Some refinements on the comparison of areal sampling methods via simulation
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The design of forest inventories and development of new sampling methods useful in such inventories normally have a two-fold target of design unbiasedness and minimum variance in mind. Many considerations such as costs go into the choices of sampling method for operational and other levels of inventory. However, the variance in terms of meeting a specified level of precision is always among the most important criteria. Similarly, in designing new sampling methods, one always seeks to decrease the variance of the new method compared to existing methods. This paper provides a review of some graphical methods that may prove useful in these endeavors. In addition, in the case of the comparison of variances between new and existing methods, it introduces the use of wavelet filtering to decompose the sampling variance associated with the estimators under consideration into scale-based components of variance. This yields an analysis of variance of sorts regarding how the methods compare over different distance/area classes. The graphical tools are also shown to be applicable to the wavelet decomposition. These graphical tools may prove useful in summarizing the results for inventory design, while the wavelet results may prove helpful as we begin to look at sampling designs more in light of spatial processes for a given population of trees or downed coarse woody debris.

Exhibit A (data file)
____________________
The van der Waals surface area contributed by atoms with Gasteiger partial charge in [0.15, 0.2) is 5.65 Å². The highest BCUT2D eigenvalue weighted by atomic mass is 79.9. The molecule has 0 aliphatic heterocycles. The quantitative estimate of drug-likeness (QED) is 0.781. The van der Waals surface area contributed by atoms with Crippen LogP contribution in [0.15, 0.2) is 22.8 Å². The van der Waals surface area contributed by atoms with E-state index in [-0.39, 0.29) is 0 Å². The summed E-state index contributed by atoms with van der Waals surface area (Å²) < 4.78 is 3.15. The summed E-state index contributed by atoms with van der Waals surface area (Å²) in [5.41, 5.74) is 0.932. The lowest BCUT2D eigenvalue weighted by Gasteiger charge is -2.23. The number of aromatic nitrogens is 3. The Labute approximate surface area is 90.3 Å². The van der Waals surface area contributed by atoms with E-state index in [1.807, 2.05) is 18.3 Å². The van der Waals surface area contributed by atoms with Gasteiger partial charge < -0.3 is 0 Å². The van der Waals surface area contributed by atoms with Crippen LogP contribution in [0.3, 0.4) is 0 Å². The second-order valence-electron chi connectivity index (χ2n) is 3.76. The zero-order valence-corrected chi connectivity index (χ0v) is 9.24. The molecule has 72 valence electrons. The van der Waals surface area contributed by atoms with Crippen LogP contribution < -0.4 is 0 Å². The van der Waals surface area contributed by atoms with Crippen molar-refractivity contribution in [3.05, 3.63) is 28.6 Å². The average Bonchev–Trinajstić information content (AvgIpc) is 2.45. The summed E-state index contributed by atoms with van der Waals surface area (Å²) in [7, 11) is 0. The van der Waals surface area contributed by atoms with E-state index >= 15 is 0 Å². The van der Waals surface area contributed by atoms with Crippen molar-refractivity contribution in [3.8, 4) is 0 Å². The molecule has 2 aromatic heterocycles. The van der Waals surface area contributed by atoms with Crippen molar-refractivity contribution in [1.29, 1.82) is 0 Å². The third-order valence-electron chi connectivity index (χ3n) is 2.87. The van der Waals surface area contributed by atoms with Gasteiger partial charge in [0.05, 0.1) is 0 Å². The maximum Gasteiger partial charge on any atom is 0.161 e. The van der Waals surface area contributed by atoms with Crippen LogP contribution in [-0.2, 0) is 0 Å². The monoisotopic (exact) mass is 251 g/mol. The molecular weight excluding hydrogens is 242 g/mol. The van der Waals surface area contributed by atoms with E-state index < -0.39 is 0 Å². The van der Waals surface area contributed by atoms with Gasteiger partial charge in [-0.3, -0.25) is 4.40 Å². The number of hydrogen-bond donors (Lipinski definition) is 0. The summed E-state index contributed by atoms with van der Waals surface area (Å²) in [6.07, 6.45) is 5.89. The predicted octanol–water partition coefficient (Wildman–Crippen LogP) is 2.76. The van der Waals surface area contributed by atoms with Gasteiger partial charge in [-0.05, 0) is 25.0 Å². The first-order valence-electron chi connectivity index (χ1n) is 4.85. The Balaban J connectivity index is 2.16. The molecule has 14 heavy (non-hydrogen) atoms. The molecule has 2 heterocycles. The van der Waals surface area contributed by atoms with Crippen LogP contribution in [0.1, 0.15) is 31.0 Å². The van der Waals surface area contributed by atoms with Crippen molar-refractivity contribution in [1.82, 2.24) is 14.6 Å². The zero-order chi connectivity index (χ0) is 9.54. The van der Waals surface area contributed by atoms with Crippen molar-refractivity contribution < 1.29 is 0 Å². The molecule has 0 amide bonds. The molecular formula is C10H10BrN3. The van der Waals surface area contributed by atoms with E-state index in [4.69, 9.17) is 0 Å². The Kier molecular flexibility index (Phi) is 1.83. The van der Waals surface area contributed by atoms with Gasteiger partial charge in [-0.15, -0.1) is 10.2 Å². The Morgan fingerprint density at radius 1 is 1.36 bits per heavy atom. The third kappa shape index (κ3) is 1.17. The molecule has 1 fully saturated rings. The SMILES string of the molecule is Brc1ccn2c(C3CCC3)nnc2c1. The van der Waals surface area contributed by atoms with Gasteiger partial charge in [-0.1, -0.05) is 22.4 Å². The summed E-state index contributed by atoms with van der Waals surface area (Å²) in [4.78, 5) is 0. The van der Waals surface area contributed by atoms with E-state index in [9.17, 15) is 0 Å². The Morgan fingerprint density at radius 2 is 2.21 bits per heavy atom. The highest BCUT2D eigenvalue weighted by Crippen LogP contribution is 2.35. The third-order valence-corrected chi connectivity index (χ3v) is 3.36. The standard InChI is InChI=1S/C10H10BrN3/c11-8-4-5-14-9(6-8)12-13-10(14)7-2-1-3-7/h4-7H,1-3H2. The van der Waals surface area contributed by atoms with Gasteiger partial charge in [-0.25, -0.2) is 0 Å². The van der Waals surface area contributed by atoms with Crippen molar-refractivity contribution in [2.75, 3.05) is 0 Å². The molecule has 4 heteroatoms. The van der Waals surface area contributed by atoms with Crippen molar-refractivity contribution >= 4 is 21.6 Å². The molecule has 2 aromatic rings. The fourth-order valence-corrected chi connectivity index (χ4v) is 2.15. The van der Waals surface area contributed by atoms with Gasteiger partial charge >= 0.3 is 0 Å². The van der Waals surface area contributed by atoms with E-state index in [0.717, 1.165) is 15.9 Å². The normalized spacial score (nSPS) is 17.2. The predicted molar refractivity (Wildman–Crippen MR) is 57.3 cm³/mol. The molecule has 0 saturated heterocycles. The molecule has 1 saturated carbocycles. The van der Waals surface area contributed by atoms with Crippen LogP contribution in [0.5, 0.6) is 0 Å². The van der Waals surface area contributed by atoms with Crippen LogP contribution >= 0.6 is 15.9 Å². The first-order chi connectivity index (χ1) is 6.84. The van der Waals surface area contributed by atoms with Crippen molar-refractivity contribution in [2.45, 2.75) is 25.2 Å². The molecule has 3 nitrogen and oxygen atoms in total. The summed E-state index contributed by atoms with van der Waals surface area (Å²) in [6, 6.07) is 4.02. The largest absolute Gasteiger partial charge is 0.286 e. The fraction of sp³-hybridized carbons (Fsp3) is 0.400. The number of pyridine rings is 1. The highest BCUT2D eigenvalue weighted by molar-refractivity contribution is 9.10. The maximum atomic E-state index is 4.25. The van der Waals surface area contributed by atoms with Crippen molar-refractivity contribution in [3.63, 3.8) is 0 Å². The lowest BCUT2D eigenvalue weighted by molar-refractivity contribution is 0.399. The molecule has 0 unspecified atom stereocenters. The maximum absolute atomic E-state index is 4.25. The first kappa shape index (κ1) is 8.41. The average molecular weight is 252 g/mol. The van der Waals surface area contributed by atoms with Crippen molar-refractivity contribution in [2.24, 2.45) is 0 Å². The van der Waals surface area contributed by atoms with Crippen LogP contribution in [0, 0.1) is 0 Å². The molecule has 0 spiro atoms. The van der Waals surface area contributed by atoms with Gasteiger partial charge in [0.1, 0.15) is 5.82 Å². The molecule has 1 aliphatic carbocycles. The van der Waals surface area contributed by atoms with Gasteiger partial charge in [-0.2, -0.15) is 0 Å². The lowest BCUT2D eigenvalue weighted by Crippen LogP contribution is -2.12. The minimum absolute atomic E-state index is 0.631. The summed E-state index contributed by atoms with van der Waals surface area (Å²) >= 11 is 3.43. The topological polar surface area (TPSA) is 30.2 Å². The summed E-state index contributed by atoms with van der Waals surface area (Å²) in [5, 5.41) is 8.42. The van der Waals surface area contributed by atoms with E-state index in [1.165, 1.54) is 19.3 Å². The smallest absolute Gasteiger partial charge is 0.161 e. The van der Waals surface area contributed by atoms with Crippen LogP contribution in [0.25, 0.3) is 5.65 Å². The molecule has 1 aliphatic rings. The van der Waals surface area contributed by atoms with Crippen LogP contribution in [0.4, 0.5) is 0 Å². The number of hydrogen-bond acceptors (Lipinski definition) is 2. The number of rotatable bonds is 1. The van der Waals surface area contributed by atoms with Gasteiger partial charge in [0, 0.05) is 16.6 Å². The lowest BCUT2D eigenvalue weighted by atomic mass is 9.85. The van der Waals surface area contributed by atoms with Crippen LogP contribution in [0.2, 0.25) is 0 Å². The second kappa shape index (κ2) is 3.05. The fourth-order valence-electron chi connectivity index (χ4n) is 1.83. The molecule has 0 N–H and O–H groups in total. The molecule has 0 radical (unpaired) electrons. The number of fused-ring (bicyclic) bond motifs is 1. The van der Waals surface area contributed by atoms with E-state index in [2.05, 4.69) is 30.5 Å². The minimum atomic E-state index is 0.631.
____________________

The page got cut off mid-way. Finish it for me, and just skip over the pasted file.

Gove, Jeffrey. 2017. Some refinements on the comparison of areal sampling methods via simulation. Forests. 8(10): 393-. https://doi.org/10.3390/f8100393. 24 p. plus supplemental.